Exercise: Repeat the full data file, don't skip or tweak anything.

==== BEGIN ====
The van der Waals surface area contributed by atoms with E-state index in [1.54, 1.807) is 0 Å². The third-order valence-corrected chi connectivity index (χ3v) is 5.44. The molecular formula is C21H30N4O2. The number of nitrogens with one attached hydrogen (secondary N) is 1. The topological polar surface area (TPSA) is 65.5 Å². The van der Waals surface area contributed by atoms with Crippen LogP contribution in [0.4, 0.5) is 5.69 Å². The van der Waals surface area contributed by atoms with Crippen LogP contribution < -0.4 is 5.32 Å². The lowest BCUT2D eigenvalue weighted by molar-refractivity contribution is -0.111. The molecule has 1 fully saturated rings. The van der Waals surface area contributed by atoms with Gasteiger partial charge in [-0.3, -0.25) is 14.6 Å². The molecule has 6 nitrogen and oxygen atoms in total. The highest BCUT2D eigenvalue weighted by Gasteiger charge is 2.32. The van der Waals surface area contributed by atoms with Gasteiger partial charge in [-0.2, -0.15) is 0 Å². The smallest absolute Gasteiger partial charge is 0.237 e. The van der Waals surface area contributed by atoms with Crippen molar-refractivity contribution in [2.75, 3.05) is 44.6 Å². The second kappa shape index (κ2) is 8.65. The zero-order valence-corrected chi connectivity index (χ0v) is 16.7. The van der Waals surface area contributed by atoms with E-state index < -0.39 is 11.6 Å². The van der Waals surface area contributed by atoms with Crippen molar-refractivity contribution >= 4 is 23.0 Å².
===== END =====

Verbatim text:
The van der Waals surface area contributed by atoms with E-state index in [1.54, 1.807) is 0 Å². The third-order valence-corrected chi connectivity index (χ3v) is 5.44. The molecular formula is C21H30N4O2. The number of nitrogens with one attached hydrogen (secondary N) is 1. The topological polar surface area (TPSA) is 65.5 Å². The van der Waals surface area contributed by atoms with Crippen LogP contribution in [0.4, 0.5) is 5.69 Å². The van der Waals surface area contributed by atoms with Crippen LogP contribution < -0.4 is 5.32 Å². The lowest BCUT2D eigenvalue weighted by molar-refractivity contribution is -0.111. The molecule has 1 fully saturated rings. The van der Waals surface area contributed by atoms with Gasteiger partial charge in [-0.3, -0.25) is 14.6 Å². The molecule has 6 nitrogen and oxygen atoms in total. The highest BCUT2D eigenvalue weighted by Gasteiger charge is 2.32. The van der Waals surface area contributed by atoms with Gasteiger partial charge in [-0.2, -0.15) is 0 Å². The smallest absolute Gasteiger partial charge is 0.237 e. The van der Waals surface area contributed by atoms with Crippen molar-refractivity contribution in [2.75, 3.05) is 44.6 Å². The second kappa shape index (κ2) is 8.65. The zero-order valence-corrected chi connectivity index (χ0v) is 16.7. The van der Waals surface area contributed by atoms with E-state index < -0.39 is 11.6 Å². The van der Waals surface area contributed by atoms with Crippen molar-refractivity contribution >= 4 is 23.0 Å².